My husband is participating in NaNoWriMo, an acronym that translates into human speak as National Novel Writing Month. Participants pledge to write a novel of 50,000 words in one month. That’s sort of like condensing the time it takes to have a baby from nine months to four weeks, with a minute or two at the end for hard labor or editing.
He confessed he'd signed up using the tone of voice he ususally reserves for admitting that he ate the last of the Halloween candy while I'll digging under the couch cushions for a Snickers wrapper that still has a smudge of chocolate left.
“I’m doing NaNo”
“Isn’t that something kids say to taunt their friends?”
He's hunched in front of his computer like a cat in a rainstorm. Scattered notebooks and assorted pens and markers cover his desk. My husband has a serious attachment to office supplies, but I can’t really blame him. I have feelings for fountain pens and sticky notes that verge on obsessive. He peers at me around a mound of wadded papers. “Not Nonny Nonny. It’s Nano.”
“That sounds like an old Irish drinking song. I’ll have whatever you’re having.”
“You’re not listening,” Bill begins to buff his head rapidly with one hand, a gesture that indicates one more well-timed remark will turn him into a spitting mess. Let's watch the fun.
“Is that some sort of mystical religion?”
“No it’s. . .” He’s sputtering.
“Don’t let Madonna know. You’ll be wearing matching bracelets in no time.”
It’s cruel, I know, but the man was so tense, he couldn’t cross his arms without shooting the wax from his ears. There’s a certain amount of nerve involved in agreeing to write the Great American Novel in less time than it takes to pronounce the name of the author of War and Peace.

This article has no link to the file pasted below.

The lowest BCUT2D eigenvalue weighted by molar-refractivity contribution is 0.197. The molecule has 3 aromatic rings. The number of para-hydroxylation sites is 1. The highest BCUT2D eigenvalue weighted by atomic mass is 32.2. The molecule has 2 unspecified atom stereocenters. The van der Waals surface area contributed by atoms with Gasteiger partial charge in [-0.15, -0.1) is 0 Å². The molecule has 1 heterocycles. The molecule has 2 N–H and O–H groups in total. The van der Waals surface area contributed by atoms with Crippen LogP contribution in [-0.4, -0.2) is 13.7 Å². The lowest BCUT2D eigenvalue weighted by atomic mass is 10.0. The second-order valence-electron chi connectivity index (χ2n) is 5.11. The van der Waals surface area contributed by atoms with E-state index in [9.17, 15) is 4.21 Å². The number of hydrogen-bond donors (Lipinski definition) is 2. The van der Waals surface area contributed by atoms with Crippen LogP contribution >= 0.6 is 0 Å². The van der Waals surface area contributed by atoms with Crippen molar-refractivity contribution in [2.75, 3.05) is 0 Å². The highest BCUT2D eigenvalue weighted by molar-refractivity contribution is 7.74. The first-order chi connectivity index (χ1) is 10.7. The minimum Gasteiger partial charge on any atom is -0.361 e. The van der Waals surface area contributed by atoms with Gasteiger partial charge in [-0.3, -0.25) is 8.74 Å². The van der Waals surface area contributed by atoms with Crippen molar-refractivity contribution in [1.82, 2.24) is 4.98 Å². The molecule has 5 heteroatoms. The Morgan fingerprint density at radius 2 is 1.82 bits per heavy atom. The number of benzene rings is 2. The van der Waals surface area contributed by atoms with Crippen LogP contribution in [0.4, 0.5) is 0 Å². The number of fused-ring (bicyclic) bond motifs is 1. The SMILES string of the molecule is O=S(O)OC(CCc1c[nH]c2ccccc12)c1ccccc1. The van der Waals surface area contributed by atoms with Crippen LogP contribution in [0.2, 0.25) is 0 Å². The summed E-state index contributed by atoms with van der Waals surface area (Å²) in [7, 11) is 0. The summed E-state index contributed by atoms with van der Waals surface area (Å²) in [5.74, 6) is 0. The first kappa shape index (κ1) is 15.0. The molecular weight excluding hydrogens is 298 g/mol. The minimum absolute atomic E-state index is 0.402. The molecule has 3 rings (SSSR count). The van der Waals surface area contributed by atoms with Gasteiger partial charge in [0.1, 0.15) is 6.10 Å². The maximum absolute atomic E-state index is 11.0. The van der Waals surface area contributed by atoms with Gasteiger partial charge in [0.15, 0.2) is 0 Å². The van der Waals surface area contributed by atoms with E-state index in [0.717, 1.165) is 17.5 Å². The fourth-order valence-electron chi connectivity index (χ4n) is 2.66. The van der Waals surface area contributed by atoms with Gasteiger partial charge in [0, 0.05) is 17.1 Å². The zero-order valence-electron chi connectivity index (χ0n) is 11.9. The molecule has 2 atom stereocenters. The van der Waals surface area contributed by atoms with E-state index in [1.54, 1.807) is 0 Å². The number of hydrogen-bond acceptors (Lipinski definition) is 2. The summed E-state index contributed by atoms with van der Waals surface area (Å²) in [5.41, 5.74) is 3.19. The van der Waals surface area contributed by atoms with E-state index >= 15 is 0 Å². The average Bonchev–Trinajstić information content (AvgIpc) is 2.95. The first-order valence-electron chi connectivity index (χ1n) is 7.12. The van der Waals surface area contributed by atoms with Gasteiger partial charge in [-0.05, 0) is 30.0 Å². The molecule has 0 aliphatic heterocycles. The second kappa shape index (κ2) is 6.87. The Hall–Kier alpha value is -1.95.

If you think Halloween is scary, you should try living with someone who's trying to write a novel in a month. Screaming banshees and headless horsemen are nothing compared to a man poised at the line of scrimmage who realizes his plot is still on the bench.
If he spends as much time writing in November as he did jotting down plot points last month, he’ll have a long enough novel to divide into a trilogy, two screenplays, and a set of leatherbound reference books.
According to the rules, bylaws, and official list of stuff to do, he could outline til the consonants come home, but he couldn’t write a word of the novel until the clock ticked us into November. Last night he was so full of metaphors, he couldn’t sneeze without blowing adjectives all over the monitor. I expect before the month is up, we’ll have to call Vanna to buy back some vowels.
In the meantime, I have to find something to occupy my time to head off my obsessive interest in this project. Perhaps I’m just remarkably intuitive, but it strikes me that somewhere around the 372nd time I inquire about his progress, he just might bounce his Webster’s off the part of me that makes the best target.
So for the next month you can find me working jigsaw puzzles and slinking nonchalantly back and forth past his desk trying to steal a peek at the computer screen.
And you can find him buffing his head.